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Goal: Maintaining a normal corneal epithelium
- Temporary: Lubrication, moisture chamber
- Used at varying intervals
- Ointments are more effective in corneal protection; however, they often substantially blur vision.
- If this is not effective or if the paralysis is expected to persist, more permanent therapy would include procedures which narrow the palpebral fissure such as tarrsorhaphy (see below)
- Blinkeze™ External Lid Weights provide an immediate, voluntary blink mechanism for treating ocular exposure associated with temporary facial paralysis such as Bell’s palsy.
- Effective non-surgical eyelid closure treatment
- Superior patient comfort and ease of use
- Simplifies supportive eye care
- Enhanced patient satisfaction
Blinkeze Treatment Kit
Surgical (usually wait several months)
Goal: Closure of the eyelids to narrow the palpebral fissure and decrease evaporation.
- Permanent: lateral tarsorraphy Tarsorrhaphy has been the standard method of managing exposure keratitis and is often effective if large enough.
- large tarsorrhaphies might possibly be disfiguring and limit peripheral vision.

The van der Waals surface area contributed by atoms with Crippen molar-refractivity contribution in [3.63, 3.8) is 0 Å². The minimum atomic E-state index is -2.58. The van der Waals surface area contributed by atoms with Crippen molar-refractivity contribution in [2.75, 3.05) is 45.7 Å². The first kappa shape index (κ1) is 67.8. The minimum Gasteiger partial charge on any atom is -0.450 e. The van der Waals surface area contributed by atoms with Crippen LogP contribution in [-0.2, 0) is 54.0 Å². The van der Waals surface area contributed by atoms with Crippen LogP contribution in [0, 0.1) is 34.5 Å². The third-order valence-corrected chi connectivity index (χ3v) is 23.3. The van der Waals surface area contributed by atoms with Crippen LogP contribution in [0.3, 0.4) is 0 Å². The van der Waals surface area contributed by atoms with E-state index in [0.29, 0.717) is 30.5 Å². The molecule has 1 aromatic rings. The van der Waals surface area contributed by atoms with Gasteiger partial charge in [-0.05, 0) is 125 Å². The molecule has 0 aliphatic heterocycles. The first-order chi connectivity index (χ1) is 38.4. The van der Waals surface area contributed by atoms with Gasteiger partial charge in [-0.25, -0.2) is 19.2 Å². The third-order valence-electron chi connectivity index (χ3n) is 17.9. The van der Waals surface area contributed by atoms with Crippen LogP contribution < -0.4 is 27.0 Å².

- a lateral tarsorrhaphy of
- Medial tarsorrhaphies
- more disfiguring
- generally used as a last resort in managing surface exposure.
- Vertical Closure
- Lower-lid elevation with spacers
- fascia lata or silicone sling to lower eyelid
- Hard palate or Alloderm implant
- Midface lift
- Upper eyelid lowering
gold weight (e.g. Lid Load) insertion a light (1 mg weight ) manufactured by various companies in weights from 0.6 to 1.6 grams might possibly be fixed to pretarsal space of the upper eyelid.
The weight allows the eyelid to close more easily.
The weights might possibly be taped to the pretarsal portion of the upper lid to determine which size will be needed to reduce the Lagophthalmos.
Excess weight might possibly cause Ptosis.
- Implantation involves an incision at the upper lid crease which exposes the anterior surface of the tarsal plate. The weight is then secured in position
Lagophthalmos: Patients with lagophthalmos have an inability to close eyelids. This might possibly occur, for instance, in patients with Thyroid eye disease. Visit the lagophthalmos page for more details.
Ptosis: Ptosis is sometimes referred to as Blepharoptosis. It refers to an eyelid which is droopy. This might possibly cause a loss of vision, especially while reading, headaches, and eyebrow strain. Please click on the Ptosis page for more details.